It’s been a while since my last blog post, I’ve got a lot going on at the moment. I’m working on my research and dissertation and I’m also trying to figure out what I want to do after all this, all this being my life as a student. While I’m doing this I try to stay sane by keeping up with normal life, meaning knitting, my sewing machine, petting my cats and staying in touch with close friends. It’s been juggling and blogging has fallen by the wayside.
I have to admit that the current disastrous state of the world diminished my blogging mojo as well. I’ve read this on some other blogs too, and I think I’ve mentioned it here before. Tomorrow my country has its general elections, and so far the polls are not looking good, with an extreme right wing, global warming denying nut-job looking to become the moral victor. Let’s hope my country comes to its senses in the remaining hours before the vote.
In all honesty, I’m not really sure where I want to go with the blog. I know the blogosphere in general has been in decline, with instagram and vlogging taking over, and quite a few of my favourite bloggers have either quit altogether or post drastically less. I don’t think I’m ready to quit as of yet, there is something inherently healing about writing, so I’m going to try to pop up her at least once in a while to catch up on the creative front.
I thought I would start off nice and easy by sharing a simple project I made a while ago: a Driftless Cardigan. For a change I didn’t knit a cardigan but sewed one instead with knit fabric (Is this blasphemy?). Driftless is a pattern by Grainline Studio which they released around this time last year. I’ve been meaning to sew one since about that time, but you know how it goes. It’s one of their patterns which only comes in pdf format. I hadn’t tried sewing from a pdf before, but wanted to for the longest time, so this seemed like a good way to tackle that.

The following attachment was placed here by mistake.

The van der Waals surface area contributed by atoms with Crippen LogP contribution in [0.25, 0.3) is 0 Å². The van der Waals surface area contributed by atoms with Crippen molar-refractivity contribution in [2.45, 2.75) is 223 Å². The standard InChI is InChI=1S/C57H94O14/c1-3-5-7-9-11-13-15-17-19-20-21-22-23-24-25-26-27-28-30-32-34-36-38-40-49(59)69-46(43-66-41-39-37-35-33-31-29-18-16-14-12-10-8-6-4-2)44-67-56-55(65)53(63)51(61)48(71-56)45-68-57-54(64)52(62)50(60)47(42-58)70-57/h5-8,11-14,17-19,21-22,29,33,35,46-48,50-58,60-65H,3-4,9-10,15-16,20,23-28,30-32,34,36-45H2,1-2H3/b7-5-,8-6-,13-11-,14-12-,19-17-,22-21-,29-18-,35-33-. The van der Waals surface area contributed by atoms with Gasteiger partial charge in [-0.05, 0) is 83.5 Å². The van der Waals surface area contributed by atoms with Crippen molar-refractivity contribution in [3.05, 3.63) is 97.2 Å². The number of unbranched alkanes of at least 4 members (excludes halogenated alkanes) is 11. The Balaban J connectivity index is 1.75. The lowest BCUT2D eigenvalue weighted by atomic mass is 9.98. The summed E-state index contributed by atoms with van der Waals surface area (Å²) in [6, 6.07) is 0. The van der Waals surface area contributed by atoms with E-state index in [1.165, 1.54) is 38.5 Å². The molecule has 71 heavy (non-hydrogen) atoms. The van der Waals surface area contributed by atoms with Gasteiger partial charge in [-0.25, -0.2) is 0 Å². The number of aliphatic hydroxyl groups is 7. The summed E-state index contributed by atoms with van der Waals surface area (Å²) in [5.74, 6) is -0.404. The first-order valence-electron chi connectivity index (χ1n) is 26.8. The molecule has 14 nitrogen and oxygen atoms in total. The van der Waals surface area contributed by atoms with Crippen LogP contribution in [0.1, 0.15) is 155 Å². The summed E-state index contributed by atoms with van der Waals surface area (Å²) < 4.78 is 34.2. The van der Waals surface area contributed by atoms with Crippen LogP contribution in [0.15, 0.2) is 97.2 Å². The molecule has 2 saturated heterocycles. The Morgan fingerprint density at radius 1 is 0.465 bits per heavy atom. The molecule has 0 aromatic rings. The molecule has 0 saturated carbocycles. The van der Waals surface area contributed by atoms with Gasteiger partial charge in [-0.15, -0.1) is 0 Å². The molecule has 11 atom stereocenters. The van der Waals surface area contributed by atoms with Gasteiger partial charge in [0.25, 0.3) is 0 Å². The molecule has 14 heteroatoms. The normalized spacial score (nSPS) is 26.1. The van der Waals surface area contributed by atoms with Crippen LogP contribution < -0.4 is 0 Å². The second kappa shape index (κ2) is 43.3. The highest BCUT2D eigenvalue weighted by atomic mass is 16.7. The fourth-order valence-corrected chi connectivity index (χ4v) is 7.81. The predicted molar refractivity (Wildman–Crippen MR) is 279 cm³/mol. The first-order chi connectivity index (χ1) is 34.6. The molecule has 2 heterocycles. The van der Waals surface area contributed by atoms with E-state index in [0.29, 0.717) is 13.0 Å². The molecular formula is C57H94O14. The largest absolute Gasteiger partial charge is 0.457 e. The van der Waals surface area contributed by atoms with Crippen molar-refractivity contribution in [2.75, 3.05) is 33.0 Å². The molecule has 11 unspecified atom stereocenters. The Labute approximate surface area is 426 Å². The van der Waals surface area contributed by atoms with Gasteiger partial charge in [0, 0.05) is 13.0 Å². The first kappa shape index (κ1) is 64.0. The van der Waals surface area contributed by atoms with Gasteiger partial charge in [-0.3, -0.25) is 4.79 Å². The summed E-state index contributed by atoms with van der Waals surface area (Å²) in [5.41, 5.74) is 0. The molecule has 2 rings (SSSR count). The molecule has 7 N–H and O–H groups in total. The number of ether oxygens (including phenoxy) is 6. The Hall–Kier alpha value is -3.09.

All in all, sewing a pdf pattern was a breeze. I first taped the printed sheets together, and then traced the patterns onto pattern paper. Yes, it was an extra step, but not a complicated one and it worked very well. I can imagine though that with more complex patterns the process gets more complicated and takes longer, so for dresses I still prefer paper patterns.
I know this might not be the most flattering thing I’ve ever made, but it sure is comfortable. Moreover it is an excellent layering piece and the kind of thing I wear a lot when it starts to get too warm for some of my knitted pieces. The fabric is a wool polyester viscose mix, and it is knitted fabric. That is about the only thing I know about it. As someone who got into sewing with a knitting background it still baffles me how little information is provided with fabric. Us knitters, we’re used to know to the exact percentage of fibres in our materials, down to the sheep breed and sometimes even the very farm it comes from. With fabric you seem to be lucky enough if you know what fibres are in your fabric, let alone the percentages.
I sewed almost all of the cardigan in one weekend day during my autumn break. Everything but the buttonholes was done. I tried to sew them the day after, but my sewing machine started acting up and made it impossible to make anything remotely resembling a decent buttonhole. So I put the project aside for a couple of days… Which became weeks… Which became months, until I got myself together early in January and tried again, this time my sewing machine didn’t give a hitch, and everything went smoothly, even though I did everything the same as before (I can’t even begin to try to understand how this sewing machine logic works).
I also wanted to share my birthday loot. My birthday was last week. I didn’t want to dedicate a whole post to it, but it’s such a cheerful photo that I liked to share. It’s mostly yarn, craft books and a few novels, which suits me perfectly!